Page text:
25 Oct Changing the World, One Party at a Time
Introducing the new way to party for a cause.
We’re proud to partner with the best nonprofit software companies for our customers. So, when we caught Neon One’s Tim Sarrantonio speaking at a TEDx event, we weren’t surprised. As we heard Tim tell stories of changing the world through parties and celebrations, we knew he was speaking our language. Let’s reinvent the nonprofit event to emphasize your mission and empower your biggest supporters.
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Most Memorable Occasions
Tim opens his talk sharing that the most memorable occasions for him have always been ones where a sense of community is being built and the focus is on the relationships. If we all look back on our own most memorable occasions, odds are, most of us can relate with Tim.
This lends itself to a radical idea: partying for a cause.
Now, it’s true that partying for a cause isn’t a new concept, but the idea is beginning to take a new shape, and a big part of that is getting back to the root of building community.
Birthday fundraisers are a popular concept in the industry, but recently, you’ve probably started to see them become more mainstream, like on Facebook. In the weeks leading up to your birthday, Facebook encourages you to create a birthday fundraiser for a nonprofit important to you. And, according to Tim, 45 million people wish each other “Happy Birthday” on Facebook. Daily. That’s a lot of giving potential.
These opportunities that link celebration to fundraising are becoming more and more popular. The do-it-yourself approach can be incredibly efficient. In fact, Michael J. Fox’s Foundation raised $7 million through DIY fundraisers (sometimes called “volunteer-led” or “third-party” events) alone. Tim’s own Timtacular birthday event raised $4,600 for four charities in the Chicago area.
The Black-Tie Gala
If you have watched Tim’s full TEDx Talk (or plan to), you’ll know his stance on the traditional black-tie gala. As Tim puts it, they need to die.
Now, we disagree with Tim a bit on this one. Traditional (and we’ll admit, sometimes stuffy) galas can do more harm than good to some nonprofits. While Tim believes galas only benefit the large nonprofits with million-dollar marketing budgets, we believe that if galas are done well, they are still a beneficial fundraising strategy for nonprofits.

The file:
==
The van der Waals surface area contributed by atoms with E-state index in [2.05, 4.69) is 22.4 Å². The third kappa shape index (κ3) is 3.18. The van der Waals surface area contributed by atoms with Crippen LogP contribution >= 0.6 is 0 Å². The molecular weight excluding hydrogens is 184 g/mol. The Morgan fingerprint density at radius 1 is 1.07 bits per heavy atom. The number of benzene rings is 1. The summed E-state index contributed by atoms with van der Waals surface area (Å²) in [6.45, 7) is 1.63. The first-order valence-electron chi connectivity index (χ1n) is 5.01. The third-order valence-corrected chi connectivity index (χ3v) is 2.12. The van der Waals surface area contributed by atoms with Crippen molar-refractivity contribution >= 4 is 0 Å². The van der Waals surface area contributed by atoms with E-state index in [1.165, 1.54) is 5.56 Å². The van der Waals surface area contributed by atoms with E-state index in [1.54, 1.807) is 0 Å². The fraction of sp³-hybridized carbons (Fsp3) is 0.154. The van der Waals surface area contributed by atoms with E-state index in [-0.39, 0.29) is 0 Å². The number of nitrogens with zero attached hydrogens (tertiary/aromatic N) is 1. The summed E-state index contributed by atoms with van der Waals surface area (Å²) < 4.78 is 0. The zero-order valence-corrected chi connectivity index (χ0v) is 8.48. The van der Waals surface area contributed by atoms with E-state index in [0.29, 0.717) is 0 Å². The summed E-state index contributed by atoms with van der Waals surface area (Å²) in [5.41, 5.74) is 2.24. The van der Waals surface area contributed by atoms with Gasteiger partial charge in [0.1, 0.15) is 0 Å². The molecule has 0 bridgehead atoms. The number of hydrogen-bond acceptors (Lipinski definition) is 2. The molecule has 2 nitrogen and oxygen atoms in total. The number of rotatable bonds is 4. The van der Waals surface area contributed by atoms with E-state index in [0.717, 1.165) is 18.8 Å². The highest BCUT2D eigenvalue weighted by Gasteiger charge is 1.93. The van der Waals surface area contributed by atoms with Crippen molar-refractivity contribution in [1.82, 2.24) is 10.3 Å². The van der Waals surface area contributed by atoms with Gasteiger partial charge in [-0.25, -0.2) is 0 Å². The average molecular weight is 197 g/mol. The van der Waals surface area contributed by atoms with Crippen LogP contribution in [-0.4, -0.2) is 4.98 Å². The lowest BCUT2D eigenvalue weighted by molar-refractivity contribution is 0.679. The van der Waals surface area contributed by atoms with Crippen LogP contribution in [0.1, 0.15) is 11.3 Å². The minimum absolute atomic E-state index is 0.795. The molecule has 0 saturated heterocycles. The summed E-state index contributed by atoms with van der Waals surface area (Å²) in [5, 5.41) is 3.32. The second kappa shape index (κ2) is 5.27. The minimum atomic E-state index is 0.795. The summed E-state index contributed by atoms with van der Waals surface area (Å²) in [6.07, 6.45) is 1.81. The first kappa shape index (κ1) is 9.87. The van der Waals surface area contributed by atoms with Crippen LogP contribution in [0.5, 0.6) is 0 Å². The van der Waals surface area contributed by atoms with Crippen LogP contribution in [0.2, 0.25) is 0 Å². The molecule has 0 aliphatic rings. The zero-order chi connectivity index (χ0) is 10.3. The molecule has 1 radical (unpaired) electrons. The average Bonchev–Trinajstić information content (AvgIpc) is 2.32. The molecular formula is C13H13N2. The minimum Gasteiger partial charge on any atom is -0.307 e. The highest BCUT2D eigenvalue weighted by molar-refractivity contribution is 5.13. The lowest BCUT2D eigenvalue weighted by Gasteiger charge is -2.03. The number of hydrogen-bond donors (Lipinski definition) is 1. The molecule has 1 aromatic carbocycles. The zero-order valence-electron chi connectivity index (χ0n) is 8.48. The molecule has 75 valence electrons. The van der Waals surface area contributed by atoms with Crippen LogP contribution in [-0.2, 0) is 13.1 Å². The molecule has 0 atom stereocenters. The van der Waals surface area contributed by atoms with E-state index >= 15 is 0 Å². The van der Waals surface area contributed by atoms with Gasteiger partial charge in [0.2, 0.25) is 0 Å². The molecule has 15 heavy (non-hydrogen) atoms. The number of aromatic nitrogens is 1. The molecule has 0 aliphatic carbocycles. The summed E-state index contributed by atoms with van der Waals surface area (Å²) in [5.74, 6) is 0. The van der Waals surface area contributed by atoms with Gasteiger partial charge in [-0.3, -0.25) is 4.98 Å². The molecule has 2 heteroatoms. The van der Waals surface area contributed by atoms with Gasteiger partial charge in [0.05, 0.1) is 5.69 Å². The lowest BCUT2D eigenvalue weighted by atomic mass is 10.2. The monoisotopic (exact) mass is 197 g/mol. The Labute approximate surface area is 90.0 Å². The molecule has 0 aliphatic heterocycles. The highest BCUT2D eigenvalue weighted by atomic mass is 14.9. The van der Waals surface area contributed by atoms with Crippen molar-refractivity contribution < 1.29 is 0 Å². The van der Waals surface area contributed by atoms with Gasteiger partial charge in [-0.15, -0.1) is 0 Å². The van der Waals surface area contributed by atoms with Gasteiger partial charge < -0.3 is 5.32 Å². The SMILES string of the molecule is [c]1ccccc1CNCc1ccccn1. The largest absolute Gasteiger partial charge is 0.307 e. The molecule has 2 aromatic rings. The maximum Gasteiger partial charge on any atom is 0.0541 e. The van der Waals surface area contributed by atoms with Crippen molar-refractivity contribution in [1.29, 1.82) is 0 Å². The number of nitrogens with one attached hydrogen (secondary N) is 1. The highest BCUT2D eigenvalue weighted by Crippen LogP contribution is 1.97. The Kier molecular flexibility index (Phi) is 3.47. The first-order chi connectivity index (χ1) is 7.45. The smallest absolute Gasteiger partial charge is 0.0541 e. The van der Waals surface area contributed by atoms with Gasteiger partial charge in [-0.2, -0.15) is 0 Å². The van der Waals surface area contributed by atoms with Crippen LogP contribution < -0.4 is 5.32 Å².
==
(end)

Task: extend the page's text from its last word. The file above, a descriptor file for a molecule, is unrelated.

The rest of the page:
It’s time to empower supporters with the right tools, including innovative DIY fundraising in conjunction with the more traditional approaches. And this is where we fully agree with Tim.
We’re seeing an increase in more casual fundraising events hosted by volunteers and board members – like birthday fundraisers, for instance. These third-party fundraising events relieve the heavy lifting of event-planning from your staff and alleviate costs associated with hosting large-scale events.
Sharing fundraising responsibilities with volunteers and board members means more and more people need to be comfortable hosting this kind of do-it-yourself event; they should feel empowered to merge their passion with their purpose. It’s your most passionate advocates you want out there raising money for your mission, so it’s important to provide them with the tools to help make that happen.
When it comes to nonprofit revenue,
DYI fundraising is the fastest-growing industry.
With new technology like the myRollCall platform, there is really no limit to who can host a DIY fundraiser, or what that fundraiser looks like. Empower your strongest advocates with easy technology to further spread your mission. As Tim mentioned, these DIY fundraisers can take many shapes – a fun run, theater performances, pet adoptions, a backyard BBQ. What’s most important is the mission and its supporters.
As Tim says, “We have the power to change the world. Parties are a good way to do that.”
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Tim Sarrantonio is the director of business development at Neon One. Sarrantonio has worked for several nonprofits at both the support and executive levels and has raised more than $3 million for various causes over his career. Sarrantonio has created databases from scratch, worked on an organizational technique to build broader coalitions and networks of support, managed committees, presented as academic forums and conferences, written successful grants, and overall worked hard to make sure other people can live their lives better.